But as the delta variant starts to take hold in the U.S., bonds issued by cruise companies, cinema operators, airlines and retailers were all hit last week.
 
As more companies delay plans to return workers to offices, and with others opting to impose vaccine requirements in order to return back to their cubicles, investors are now starting to dump corporate debt of companies that had staged miraculous turnarounds.
 
The moves across these sectors are a sign that investors are paring back expectations of the pace of recovery from last year’s downturn.
 
And to make matters worse, the delta variant, which thrives in colder conditions, might see a winter boost, making the recovery story all that more uncertain.
 
Nonetheless, the lack of options against a backdrop of excess liquidity means that fresh funding will continue to be available, albeit at a decelerating pace.
 
And so long as inflation isn’t a persistent problem, as the Fed has repeatedly reiterated, there are still some bargains to be had in corporate debt.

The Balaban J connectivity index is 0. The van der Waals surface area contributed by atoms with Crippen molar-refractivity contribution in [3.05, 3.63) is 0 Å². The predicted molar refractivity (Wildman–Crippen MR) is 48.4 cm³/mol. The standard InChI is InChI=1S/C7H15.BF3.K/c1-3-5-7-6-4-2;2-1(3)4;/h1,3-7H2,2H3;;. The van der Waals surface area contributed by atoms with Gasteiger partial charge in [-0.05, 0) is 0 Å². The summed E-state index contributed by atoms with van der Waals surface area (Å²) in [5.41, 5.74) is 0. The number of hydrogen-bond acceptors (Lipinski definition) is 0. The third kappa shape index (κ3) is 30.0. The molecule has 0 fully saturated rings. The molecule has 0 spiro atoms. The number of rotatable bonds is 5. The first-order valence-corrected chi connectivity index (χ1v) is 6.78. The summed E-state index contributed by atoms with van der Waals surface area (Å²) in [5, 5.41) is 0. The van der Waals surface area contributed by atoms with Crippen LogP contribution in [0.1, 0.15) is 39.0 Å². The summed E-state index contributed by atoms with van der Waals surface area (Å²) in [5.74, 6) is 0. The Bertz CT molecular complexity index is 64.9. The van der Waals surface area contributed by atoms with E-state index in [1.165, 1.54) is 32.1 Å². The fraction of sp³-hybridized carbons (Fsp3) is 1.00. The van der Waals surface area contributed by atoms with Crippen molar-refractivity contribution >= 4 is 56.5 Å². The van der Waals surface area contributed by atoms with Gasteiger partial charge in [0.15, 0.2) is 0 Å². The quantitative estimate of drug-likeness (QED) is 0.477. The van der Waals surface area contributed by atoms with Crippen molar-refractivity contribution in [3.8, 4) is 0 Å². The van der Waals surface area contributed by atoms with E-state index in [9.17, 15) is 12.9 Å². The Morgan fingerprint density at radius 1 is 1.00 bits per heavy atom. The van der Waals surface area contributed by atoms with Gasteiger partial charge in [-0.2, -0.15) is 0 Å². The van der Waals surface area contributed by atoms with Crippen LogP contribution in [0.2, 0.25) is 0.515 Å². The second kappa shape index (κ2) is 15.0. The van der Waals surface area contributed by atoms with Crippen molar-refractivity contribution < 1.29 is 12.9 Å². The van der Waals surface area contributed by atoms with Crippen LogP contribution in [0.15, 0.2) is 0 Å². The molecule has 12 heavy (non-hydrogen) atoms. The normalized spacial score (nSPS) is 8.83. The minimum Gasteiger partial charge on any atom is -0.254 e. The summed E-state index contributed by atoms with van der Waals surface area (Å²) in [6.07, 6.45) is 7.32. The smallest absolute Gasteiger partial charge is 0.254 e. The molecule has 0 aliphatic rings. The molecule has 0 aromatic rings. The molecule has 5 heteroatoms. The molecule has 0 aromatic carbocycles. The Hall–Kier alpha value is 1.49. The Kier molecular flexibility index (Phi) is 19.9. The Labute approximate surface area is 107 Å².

While the spread – the additional yield demanded by investors for corporate debt over and above safe U.S. Treasuries has increased slightly to 3.5% from 3.16% at the beginning of July, according to data from ICE BofA indices, it is still historically low.
 
But further down the corporate debt ladder, junk bonds are revealing potential bearish sentiment for the economy, with CCC-rated debt spread soaring to 6.75% from a low of 5.88%.
 
Fed tapering and the potential advancement of rate hikes could also put a damper on demand for the riskiest corporate debt.  
 

 

3. Decentralized Help to Combat US$600 million Cryptocurrency Hack

 
  • Massive US$600 million hack of DeFi protocol Poly Network shakes decentralized markets 
  • Grassroots-led intervention and willingness to disavow the stolen tokens is a reassuring sign of the cryptocurrency industry being willing to police itself